We headed southwest to Canyon and waited here. It didn’t seem right so we headed back to the north-western side of Amarillo. Here we watched an anvil that did not look impressive amongst the haze. We heard the severe warning get upgraded to a tornado warning. By now it was too late – we had to hope for something local to develop. Cumulus were struggling to break the cap and it seems the drier air was pushing through. Large tornadoes were being reported further north.
We headed southeast in the direction of Childress as cumulus had broken the cap. So we thought – it collapsed. Southeasterlies were racing towards those storms to the north but our region would not budge. Time was getting critical in terms of daylight. We were approaching another cluster of development with showers falling from it. It looked garbage.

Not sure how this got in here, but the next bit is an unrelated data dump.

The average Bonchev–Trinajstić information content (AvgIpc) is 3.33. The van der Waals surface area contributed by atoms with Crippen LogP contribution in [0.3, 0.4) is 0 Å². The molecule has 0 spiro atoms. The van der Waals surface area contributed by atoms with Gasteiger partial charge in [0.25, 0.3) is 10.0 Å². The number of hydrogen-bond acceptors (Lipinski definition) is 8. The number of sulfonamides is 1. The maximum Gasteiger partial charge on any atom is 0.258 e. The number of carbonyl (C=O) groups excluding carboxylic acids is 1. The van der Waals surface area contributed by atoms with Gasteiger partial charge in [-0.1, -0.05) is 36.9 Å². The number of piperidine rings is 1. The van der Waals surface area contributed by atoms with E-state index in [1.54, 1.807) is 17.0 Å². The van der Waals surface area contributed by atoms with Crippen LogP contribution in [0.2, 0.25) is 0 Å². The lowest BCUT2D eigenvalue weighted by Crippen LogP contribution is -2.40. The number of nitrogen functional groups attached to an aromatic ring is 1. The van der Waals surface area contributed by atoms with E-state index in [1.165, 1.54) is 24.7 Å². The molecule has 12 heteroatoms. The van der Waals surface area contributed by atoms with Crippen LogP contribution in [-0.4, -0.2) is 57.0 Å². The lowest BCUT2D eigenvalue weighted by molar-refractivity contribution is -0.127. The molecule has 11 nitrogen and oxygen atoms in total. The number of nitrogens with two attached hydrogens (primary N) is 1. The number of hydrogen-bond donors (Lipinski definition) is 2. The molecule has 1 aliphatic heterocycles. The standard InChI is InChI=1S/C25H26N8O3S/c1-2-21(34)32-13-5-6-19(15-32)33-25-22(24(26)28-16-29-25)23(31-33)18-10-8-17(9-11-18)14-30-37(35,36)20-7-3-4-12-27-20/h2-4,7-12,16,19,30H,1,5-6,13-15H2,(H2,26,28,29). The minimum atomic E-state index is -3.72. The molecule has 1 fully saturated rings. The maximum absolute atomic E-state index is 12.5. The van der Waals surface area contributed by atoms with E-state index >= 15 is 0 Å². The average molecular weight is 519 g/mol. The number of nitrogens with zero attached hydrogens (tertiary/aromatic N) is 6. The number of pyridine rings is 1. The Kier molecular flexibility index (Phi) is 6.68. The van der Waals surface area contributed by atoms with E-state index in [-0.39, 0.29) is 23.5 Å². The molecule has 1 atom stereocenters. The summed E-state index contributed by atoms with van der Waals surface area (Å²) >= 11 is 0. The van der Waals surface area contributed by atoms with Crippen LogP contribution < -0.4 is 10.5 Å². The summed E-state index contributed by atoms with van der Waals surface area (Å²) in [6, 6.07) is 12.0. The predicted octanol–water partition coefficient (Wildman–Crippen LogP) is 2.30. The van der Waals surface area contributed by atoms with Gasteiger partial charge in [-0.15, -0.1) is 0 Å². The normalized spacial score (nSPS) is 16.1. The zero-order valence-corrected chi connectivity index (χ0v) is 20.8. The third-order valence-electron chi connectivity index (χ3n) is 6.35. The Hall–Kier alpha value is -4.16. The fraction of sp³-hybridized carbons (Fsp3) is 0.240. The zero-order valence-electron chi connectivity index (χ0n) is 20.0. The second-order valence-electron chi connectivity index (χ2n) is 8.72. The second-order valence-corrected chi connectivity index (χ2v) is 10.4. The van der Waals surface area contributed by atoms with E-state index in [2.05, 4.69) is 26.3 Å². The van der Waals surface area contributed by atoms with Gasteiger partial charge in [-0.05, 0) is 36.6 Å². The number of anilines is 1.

It was near Mclean when we past under it and believe it or not, something weird was happening. We stopped and looked. Amazingly this storm had begun to rapidly organise with inflow streaming in. The rate of development was incredible and as it drifted north initially, the real structure was revealed. Even in such its mature stage, the storm was rotating tilting at 45 degrees but still rising with ever pulse. The wind shear and high CAPE in this area were being utilised. This was an amzing miracle that in some sense saved the day. We knew that this storm was going to go all the way. It was not long before the storm became tornado warned as we paralleled the storm. It had a cow catcher formation and visibly one could see the inflow feeding in rapidly. Precipitation began to drop from the anvil. We found out the hard way how large those hailstones were but luckily escaped with a few thumps. Lightning from the anvil pierced the earth. The formation was so rapid David’s updates were changing by the minute, I used what little opportunity I had to enjoy this developing beast. We eventually had moved north to I-40 and east to Clinton. The road network was not ideal for this storm. We tracked north watching as lightning flashes illuminated its structure. We weren’t taking any chances so finally at Wheeler we turned east. Low cloud made viewing difficult - southeast winds buffeting our vehicle. Tornado warnings were aired for this storm and yet another storm following its path. This other storm was headed for Clinton and was very large. Lightning activity was very active. After some movement around and nearing the wall cloud region David noted that it was starting to bow out. It was time to call it a night. The squall line passed through the region near Weatherford with very powerful winds.